Vulvar Lichen Sclerosus

Vulvar Lichen Sclerosus

What is Vulvar Lichen Sclerosus

Lichen Sclerosus is a long-term skin disease that mainly affects the genital skin. It usually starts around the age of menopause but may occur at any age. It occurs in at least 1 in 1000 women but may also affect men and children less frequently. The skin outside the genital region is less commonly involved. This condition usually appears as white, fragile skin patches that can sometimes look crinkled. But it can have a shiny smooth surface.

What causes Lichen Sclerosus?

The cause of Lichen Sclerosus is unknown. It can be associated, in some patients (and/or their close relatives), with autoimmune diseases such as thyroid disorders or vitiligo. Autoimmune diseases occur when the cells and proteins that the body uses to fight off infection start to damage the body’s own tissues and prevent their normal actions. Your health care provider may do blood tests to check for autoimmune diseases. It can be made worse by skin irritation, like scratching, and by any infection on open skin from yeast or bacteria.

Lichen Sclerosus is not an infection and is not contagious. It cannot be passed on to a sexual partner. Sometimes, the disease may occur in family members, but the risk of this is unknown.

What are the symptoms and what do I see?

  • Itching is the most common symptom. This can be severe and may disturb sleep.
  • Some people experience soreness and burning particularly with intercourse. Small cracks in the skin (fissures) and ulcers can occur as a result of scratching the skin. This can become very sore. If the anal skin splits, there can be pain with bowel movements.
  • The skin becomes pale and white in appearance. This may be patchy or involve the entire vulva extending down to the skin around the anus.
  • Some purplish/red areas may be seen on the white background. These are bruises due to tiny areas of bleeding into the skin, often because of scratching.
  • There may be scarring due to the loss of vulvar tissue (the inner lips) or shrinkage of the entrance to the vagina which can cause pain and interfere with sexual intercourse. It can even cause pain with urination, rarely.
  • It does not involve the vagina.

Some people have no symptoms and the diagnosis may be made when the area is examined for another reason. In about 10% of women with Vulvar Lichen Sclerosus, white patches may be seen on the skin elsewhere. The common sites for this are on the back, waist area and under the breasts.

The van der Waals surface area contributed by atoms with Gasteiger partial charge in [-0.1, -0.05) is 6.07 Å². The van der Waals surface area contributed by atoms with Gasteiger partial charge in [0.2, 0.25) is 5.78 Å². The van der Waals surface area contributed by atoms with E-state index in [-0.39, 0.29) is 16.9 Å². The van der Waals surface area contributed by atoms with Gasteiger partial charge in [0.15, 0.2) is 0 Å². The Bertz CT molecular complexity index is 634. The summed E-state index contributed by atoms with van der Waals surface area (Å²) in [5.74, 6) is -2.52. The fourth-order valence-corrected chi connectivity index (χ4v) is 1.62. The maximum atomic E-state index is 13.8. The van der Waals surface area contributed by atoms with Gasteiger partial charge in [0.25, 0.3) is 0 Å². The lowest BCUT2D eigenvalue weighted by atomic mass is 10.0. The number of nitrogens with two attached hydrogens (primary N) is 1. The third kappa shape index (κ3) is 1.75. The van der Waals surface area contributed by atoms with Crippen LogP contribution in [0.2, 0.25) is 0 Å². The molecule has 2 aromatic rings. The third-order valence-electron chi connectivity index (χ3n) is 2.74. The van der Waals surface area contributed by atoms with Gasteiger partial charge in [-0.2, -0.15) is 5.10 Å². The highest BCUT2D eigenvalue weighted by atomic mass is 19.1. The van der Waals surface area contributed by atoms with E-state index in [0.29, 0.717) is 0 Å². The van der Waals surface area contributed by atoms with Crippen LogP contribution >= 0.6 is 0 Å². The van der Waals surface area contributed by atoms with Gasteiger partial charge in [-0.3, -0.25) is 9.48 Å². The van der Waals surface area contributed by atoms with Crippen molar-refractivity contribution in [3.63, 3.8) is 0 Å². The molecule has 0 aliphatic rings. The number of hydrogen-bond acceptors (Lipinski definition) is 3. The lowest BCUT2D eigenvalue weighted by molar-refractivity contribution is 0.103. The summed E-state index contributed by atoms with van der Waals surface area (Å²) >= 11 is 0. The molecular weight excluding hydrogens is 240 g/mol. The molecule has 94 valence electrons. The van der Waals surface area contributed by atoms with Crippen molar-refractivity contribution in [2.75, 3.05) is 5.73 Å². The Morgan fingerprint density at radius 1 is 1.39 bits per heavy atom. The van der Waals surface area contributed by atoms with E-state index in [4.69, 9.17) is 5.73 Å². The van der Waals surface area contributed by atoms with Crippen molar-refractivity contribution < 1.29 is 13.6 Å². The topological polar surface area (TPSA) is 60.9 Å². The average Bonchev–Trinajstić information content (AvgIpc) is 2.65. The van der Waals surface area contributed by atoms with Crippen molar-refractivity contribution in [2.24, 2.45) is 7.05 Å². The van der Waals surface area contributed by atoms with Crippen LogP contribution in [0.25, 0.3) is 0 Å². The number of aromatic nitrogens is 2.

How is it diagnosed?

Health care providers familiar with the condition may diagnose it by looking at the skin and observing its characteristic appearance. The diagnosis is sometimes confirmed by taking a skin biopsy. After numbing the skin with a local anesthetic, a small biopsy is taken, and the skin is then examined under a microscope. This is a simple procedure that can be done in the doctor’s office.

What is the treatment?

There is no cure for Lichen Sclerosus, but the symptoms can usually be controlled extremely well by the use of strong steroid ointments. Strong topical steroids can improve the appearance and texture of the vulvar skin. However, if there is already scarring, these changes may not be reversed. Proper treatment should prevent the development of further inflammation and scarring.

The most effective treatment is a powerful topical steroid ointment, such as clobetasol propionate, or halobetasol. These can be safely used in the genital area for this condition. Your health care provider will instruct you on how to use your treatment. A pea-sized amount of the ointment is sufficient to treat the vulvar skin. A small 15 to 30 g tube should last six months or longer. Unless your health care provider advises, treatment should continue, as Lichen Sclerosus can recur or progress if off treatment. In addition to the strong steroid ointments, many patients find that simple moisturizers, such as plain petrolatum, can provide extra relief.

All skin irritation should be avoided, as irritation will increase Lichen Sclerosus. Any infections from yeast or bacteria must be treated. It is preferable to gently clean the vulva only using one’s fingertips and warm water over the skin surface. Some people prefer rinsing with a saline solution (a quarter of a teaspoon of salt dissolved in a cup of water).

You may feel itchy at times. This may be worse at a particular time of the day, usually at night, and many women make themselves worse by scratching. The itch-scratch response is normal, but the steroid ointment and emollient treatment will help. Scratching the genital area is potentially harmful as it can damage the skin. There may be only two strategies for the itch. Firstly, the condition needs to be managed properly. (This is a shared job between you and your provider). Secondly, distraction, which is something only you can do. For example, if the itch is unbearable in bed, don’t lie there feeling uncomfortable and unable to resist scratching. Instead, get up and find something to do that occupies your hands and your concentration. When you feel the tension from the itch is reduced, try to return to bed. Hopefully, there will only be a short time before you begin to feel better. A first-generation antihistamine such as hydroxyzine taken at bedtime may control the itching. It is best to keep your nails filed down short so scratching in your sleep will not cause too much damage.

If intercourse is painful, natural lubricants may help. If dryness is a problem and you are around the time of menopause, ask your healthcare provider about vaginal estrogens. 

What happens long term in children with Lichen Sclerosus?

The disease usually improves in the teenage years, but some teens continue to have symptoms and require prolonged follow-up care. Fortunately, it does not affect their future ability to have children.

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